As we look forward to another Martin Luther King Jr. holiday, celebrate the 150th anniversary of the Emancipation Proclamation and prepare to inaugurate our first African American president to a second term, I'd like to talk about the civil rights movement and what it meant to my generation.
It was the inspiration for everything that followed, including the Latino, Asian, peace, women's, student, environmental and LGBT movements. Our country is immeasurably better off for all of them, but the civil rights movement was the most important of all because it tackled America's original sin -- the sin of slavery and its successor under a different name, Jim Crow.
Unlike other immigrants, Africans didn't come here looking for freedom or opportunity. They were kidnapped and transported here in slave ships. As many as half died during the voyage, but the slavers still made a handsome profit. And if there was a storm, so much the better: They could simply toss the slaves overboard and get full reimbursement from the insurance companies for their lost "cargo."
Here in America, the slaves were at their masters' mercy. If he wanted to rape them, kill them or sell their children, he could. And the government would back him up. That was supposed to end with the Civil War, but it didn't. Historians like to say that the North won the war but the South won the peace.
When I was a kid in the 1950s, segregation was the law of the land, and not just in the South. Even liberal Berkeley didn't desegregate its schools until 1968.
But it was worst in the South. Working hand-in-hand with the elected authorities, the Ku Klux Klan was conducting a reign of terror against any African Americans who had the temerity to ask for their rights.
But, as Dr. King said, the arc of the moral universe is long but it bends toward justice. With no weapons to counter the KKK's armed terror, the brave pioneers of the civil rights movement turned to the only tools they had: marches, sit-ins and anything else they could think of to hold a mirror up to the country and force the American people to watch what was being done in their name.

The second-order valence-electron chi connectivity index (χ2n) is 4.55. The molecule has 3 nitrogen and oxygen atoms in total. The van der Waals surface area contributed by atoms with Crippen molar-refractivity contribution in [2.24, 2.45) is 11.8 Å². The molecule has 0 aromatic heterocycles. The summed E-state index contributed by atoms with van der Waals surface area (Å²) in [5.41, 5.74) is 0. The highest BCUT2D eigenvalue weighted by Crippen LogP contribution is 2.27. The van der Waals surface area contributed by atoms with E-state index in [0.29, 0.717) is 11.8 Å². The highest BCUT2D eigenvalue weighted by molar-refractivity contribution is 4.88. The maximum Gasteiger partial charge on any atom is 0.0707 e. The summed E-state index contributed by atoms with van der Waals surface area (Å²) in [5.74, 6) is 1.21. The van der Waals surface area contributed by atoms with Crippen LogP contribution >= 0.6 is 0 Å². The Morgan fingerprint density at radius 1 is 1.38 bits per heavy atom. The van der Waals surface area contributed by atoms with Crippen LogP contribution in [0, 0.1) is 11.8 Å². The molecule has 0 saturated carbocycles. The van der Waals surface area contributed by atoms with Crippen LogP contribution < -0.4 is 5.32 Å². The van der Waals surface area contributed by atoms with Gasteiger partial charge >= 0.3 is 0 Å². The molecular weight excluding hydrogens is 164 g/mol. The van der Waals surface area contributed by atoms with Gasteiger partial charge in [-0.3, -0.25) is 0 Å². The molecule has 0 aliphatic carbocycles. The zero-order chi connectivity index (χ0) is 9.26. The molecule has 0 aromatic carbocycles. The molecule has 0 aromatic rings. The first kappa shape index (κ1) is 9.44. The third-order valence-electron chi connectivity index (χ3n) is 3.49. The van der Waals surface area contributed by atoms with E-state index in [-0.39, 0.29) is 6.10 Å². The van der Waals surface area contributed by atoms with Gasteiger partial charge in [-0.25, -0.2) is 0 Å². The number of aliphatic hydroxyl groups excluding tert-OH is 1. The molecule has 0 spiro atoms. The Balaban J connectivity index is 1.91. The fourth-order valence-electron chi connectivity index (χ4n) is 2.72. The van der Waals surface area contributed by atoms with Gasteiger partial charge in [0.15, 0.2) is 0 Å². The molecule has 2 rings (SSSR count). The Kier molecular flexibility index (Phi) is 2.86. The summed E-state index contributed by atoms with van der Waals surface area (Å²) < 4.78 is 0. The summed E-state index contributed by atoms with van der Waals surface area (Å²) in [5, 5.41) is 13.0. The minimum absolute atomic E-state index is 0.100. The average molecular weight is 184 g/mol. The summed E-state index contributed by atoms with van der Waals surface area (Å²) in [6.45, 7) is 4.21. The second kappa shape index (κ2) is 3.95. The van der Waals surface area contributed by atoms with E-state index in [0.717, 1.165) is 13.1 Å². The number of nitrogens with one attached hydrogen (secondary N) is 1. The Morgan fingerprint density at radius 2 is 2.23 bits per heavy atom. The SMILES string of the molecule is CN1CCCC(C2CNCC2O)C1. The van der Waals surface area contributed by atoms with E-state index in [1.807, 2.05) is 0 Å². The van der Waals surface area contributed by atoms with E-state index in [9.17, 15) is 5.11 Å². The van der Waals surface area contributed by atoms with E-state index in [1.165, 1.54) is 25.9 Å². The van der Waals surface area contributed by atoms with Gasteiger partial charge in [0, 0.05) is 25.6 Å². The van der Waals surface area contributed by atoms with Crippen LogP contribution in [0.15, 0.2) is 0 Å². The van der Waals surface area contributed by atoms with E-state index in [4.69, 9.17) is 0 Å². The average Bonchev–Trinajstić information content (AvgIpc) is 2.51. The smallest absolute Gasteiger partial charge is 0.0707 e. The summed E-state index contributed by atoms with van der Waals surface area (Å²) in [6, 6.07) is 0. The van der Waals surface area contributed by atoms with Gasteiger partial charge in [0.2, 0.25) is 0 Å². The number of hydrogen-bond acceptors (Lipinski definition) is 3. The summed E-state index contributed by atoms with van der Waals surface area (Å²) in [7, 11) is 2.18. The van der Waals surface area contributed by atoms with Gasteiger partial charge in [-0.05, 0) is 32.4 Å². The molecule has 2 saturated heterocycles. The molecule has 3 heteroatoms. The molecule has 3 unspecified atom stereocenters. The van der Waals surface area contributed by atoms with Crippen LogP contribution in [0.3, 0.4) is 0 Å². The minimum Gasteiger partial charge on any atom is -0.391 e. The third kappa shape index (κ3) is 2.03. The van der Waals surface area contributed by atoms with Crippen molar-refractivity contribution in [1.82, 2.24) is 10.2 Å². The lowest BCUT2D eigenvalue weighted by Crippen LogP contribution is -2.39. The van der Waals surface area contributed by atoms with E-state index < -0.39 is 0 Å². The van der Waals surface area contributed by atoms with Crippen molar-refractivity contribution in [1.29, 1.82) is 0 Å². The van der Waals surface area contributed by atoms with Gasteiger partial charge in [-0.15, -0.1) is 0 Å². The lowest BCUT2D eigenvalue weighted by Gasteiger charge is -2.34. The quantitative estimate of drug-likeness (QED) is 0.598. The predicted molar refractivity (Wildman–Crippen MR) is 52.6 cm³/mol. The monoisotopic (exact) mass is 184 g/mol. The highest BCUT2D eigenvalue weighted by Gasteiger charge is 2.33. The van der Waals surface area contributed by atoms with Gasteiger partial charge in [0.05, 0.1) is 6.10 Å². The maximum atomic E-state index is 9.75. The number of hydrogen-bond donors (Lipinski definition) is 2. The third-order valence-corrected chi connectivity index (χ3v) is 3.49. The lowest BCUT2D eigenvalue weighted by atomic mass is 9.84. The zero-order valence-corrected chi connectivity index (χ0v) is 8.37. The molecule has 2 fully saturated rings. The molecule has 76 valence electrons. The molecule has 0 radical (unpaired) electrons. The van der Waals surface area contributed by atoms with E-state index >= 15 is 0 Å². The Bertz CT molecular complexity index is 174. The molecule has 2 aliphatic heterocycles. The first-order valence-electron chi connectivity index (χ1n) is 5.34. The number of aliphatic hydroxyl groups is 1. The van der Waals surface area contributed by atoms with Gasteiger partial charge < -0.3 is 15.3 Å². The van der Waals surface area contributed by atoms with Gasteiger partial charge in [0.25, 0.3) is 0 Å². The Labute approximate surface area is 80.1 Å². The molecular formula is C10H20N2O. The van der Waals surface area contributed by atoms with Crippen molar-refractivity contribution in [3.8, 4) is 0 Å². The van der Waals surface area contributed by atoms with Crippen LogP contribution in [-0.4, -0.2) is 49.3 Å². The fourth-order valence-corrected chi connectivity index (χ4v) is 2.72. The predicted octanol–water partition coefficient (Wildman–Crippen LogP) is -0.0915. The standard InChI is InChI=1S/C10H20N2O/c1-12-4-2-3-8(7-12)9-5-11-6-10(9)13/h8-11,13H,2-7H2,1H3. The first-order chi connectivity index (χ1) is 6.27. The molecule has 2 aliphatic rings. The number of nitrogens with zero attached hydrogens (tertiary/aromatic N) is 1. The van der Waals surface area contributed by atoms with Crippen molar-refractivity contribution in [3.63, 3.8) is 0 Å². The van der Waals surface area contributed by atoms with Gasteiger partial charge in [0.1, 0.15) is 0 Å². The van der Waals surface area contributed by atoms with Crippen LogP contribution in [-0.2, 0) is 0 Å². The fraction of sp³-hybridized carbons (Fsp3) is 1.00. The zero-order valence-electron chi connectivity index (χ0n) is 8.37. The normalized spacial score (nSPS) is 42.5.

There was a terrible cost: beatings, bombings, arsons and countless murders. And instead of going after the Klan, the FBI went after Dr. King, even trying to drive him to suicide by threatening to reveal evidence of his extramarital affairs. But, like the early Christians, the blood of the martyrs was the seed of the church. On election night 2008, 40 years after Dr. King died, Barack Obama was elected our first African American president. And I cried tears of joy.
"I can't help it," I explained. "I've waited so long for this (expletive deleted) to be over."
I was ridiculously naive, of course. The hateful reaction to Obama's presidency over the last four years shows that racism is very much alive in America. But he still won despite it. And that means racism might still be alive but it's far from well, especially among the younger generation.
So God bless Martin Luther King's memory. He not only made life better for African Americans, he made my life better, too. Thanks, Dr. King.
Reach Martin Snapp at firstname.lastname@example.org.